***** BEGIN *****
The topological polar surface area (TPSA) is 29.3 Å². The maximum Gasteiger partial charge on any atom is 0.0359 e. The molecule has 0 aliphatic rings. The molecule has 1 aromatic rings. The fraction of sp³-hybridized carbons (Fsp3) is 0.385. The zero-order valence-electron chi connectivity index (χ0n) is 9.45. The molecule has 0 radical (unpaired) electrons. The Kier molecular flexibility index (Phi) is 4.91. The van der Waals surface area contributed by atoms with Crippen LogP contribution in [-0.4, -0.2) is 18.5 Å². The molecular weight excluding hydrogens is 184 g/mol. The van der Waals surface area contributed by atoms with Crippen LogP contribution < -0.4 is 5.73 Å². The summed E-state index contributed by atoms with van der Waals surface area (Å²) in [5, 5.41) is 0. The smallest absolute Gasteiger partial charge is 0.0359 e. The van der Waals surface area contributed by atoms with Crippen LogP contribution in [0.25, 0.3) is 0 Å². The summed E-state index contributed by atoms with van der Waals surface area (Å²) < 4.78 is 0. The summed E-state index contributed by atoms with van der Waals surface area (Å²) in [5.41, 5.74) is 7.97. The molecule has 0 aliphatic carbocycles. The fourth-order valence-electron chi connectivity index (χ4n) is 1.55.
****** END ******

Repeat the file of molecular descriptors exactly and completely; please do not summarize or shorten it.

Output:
The topological polar surface area (TPSA) is 29.3 Å². The maximum Gasteiger partial charge on any atom is 0.0359 e. The molecule has 0 aliphatic rings. The molecule has 1 aromatic rings. The fraction of sp³-hybridized carbons (Fsp3) is 0.385. The zero-order valence-electron chi connectivity index (χ0n) is 9.45. The molecule has 0 radical (unpaired) electrons. The Kier molecular flexibility index (Phi) is 4.91. The van der Waals surface area contributed by atoms with Crippen LogP contribution in [-0.4, -0.2) is 18.5 Å². The molecular weight excluding hydrogens is 184 g/mol. The van der Waals surface area contributed by atoms with Crippen LogP contribution < -0.4 is 5.73 Å². The summed E-state index contributed by atoms with van der Waals surface area (Å²) in [5, 5.41) is 0. The smallest absolute Gasteiger partial charge is 0.0359 e. The van der Waals surface area contributed by atoms with Crippen LogP contribution in [0.25, 0.3) is 0 Å². The summed E-state index contributed by atoms with van der Waals surface area (Å²) < 4.78 is 0. The summed E-state index contributed by atoms with van der Waals surface area (Å²) in [5.41, 5.74) is 7.97. The molecule has 0 aliphatic carbocycles. The fourth-order valence-electron chi connectivity index (χ4n) is 1.55.